Barbara Stanwyck stars in this movie as Elizabeth Lane, a magazine columnist who describes herself as happily married, new mother and expert homemaker who lives on a perfect Connecticut farm with her family. The would be wonderful if it were actually true. Instead, she is single and lives in a cramped apartment in New York City and, oh, can't cook. Unfortunately, her magazine publisher, Alexander Yardley (Sydney Greenstreet), is a stickler for the truth and has just come up with a brilliant plot to boost magazine sales. He wants her to invite a war hero, Jefferson Jones (Dennis Morgan), out to her lovely farm for Christmas. It goes without saying that Yardley wants to tag along so he too can experience a wonderful Christmas in Connecticut.
I felt like this was a holiday version of a screwball comedy. I love holiday movies and I love screwball comedies, so you put the two together and it is like peanut butter and jelly. The best thing was that the screwballiness took the edge off the holidayiness. What I mean is, the film didn't get sentimental about the holidays and that is a nice change for a film with "Christmas" in the title.
I also love that this is kind of a relevant theme given the rise of the Martha Stewarts and Rachel Rays of the world. In fact, I secretly love the idea of Martha Stewart really being like Elizabeth Lane - not having any clue how to cook or live on a farm - and just getting someone else to do all the work for her. heh heh.
The absolutely best part of the whole film though, hands down, was Uncle Felix. It is hard to say exactly how they became friends, but it is obvious that Elizabeth helped him finance the start up of his restaurant and he supplies her with recipes for the magazine in return for her kindness. He also seems to watch out for her and generally worry about her happiness. I always seem to gravitate to the supporting actors and Felix was no exception. S.Z. Sakall was so adorable as Uncle Felix, such a teddy bear. Plus, he had the best lines and so many great Felix-isms, for lack of anything else to call them. Here are a few of his great lines:
After smelling sardines Elizabeth was eating for lunch, Felix says, "Are you mad at your stomach darling?"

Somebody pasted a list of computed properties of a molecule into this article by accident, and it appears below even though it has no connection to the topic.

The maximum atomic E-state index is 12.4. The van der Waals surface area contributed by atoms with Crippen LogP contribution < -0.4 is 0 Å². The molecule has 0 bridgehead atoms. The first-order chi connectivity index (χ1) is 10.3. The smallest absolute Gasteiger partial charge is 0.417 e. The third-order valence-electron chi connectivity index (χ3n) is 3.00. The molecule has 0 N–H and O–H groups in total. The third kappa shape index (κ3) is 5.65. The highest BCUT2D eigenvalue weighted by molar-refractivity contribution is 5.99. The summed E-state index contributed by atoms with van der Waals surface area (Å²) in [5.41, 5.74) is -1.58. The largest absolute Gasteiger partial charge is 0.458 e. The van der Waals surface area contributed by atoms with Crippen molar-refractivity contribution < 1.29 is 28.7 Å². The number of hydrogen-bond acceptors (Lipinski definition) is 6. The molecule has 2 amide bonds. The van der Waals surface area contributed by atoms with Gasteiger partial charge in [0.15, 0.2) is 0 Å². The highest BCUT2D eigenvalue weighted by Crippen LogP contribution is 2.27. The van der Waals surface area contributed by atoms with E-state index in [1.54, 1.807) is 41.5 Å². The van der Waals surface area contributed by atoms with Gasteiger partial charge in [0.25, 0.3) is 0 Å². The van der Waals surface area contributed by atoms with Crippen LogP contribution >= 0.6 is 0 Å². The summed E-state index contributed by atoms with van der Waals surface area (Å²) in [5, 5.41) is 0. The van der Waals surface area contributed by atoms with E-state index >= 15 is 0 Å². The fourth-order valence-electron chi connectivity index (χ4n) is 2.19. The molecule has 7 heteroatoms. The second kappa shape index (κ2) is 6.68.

After seeing the mink coat she has just bought and her saying how she had to have it he says, "Nobody needs a mink coat but the mink."
When it looks like Yardley is about to find out the truth, Felix says they should go. He explains it with, "When the bag let's out the cat, somebody gets scratched."
What a wise man :-)
I should toss in a few great quotes out of Stanwyck's mouth too.
When she went to talk to the publisher to talk him out of making her invite the war hero and returned without luck she explains it as, "Every time I opened my mouth, he talked. I felt like Charlie McCarthy."
And when she is kissing her now fiance, "John, when you are kissing me, don't talk about plumbing."
I loved Stanwyck and her performance, of course, I think that almost goes without saying when you are talking about Stanwyck. Man is she amazing. Sydney Greenstreet as the publisher is brilliant too. It was interesting to see him in a lighter role - I think I have only seen him cast in dramatic roles. The only casting that I felt wasn't exactly perfect perhaps was Dennis Morgan. Don't get me wrong, he is incredibly handsome so I could see why he was cast, but I didn't really think he added much to the role other than a strong jawline.
I definitely suggest watching this one. It is hard to go wrong with it. You have your great performances, your witty dialogue, your screwball comedy, your holiday backdrop and if that isn't enough - UNCLE FELIX! He really does rock my world.